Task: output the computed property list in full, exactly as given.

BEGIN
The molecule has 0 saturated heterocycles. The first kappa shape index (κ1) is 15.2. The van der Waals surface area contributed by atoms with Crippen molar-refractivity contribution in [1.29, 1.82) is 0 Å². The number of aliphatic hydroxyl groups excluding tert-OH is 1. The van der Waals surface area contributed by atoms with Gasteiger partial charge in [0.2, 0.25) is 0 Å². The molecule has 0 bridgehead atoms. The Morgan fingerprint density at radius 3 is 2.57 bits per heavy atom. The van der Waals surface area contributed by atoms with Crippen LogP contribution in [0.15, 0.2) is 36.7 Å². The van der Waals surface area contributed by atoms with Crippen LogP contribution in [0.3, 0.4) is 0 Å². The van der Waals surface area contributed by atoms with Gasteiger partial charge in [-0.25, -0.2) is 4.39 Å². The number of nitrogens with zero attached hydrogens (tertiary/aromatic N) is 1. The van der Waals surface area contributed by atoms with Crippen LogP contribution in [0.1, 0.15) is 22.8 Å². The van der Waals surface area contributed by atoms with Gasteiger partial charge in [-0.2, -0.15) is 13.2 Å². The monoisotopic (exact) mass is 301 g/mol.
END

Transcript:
The molecule has 0 saturated heterocycles. The first kappa shape index (κ1) is 15.2. The van der Waals surface area contributed by atoms with Crippen molar-refractivity contribution in [1.29, 1.82) is 0 Å². The number of aliphatic hydroxyl groups excluding tert-OH is 1. The van der Waals surface area contributed by atoms with Gasteiger partial charge in [0.2, 0.25) is 0 Å². The molecule has 0 bridgehead atoms. The Morgan fingerprint density at radius 3 is 2.57 bits per heavy atom. The van der Waals surface area contributed by atoms with Crippen LogP contribution in [0.15, 0.2) is 36.7 Å². The van der Waals surface area contributed by atoms with Crippen LogP contribution in [0.3, 0.4) is 0 Å². The van der Waals surface area contributed by atoms with Gasteiger partial charge in [-0.25, -0.2) is 4.39 Å². The number of nitrogens with zero attached hydrogens (tertiary/aromatic N) is 1. The van der Waals surface area contributed by atoms with Crippen LogP contribution in [0.1, 0.15) is 22.8 Å². The van der Waals surface area contributed by atoms with Gasteiger partial charge in [-0.2, -0.15) is 13.2 Å². The monoisotopic (exact) mass is 301 g/mol.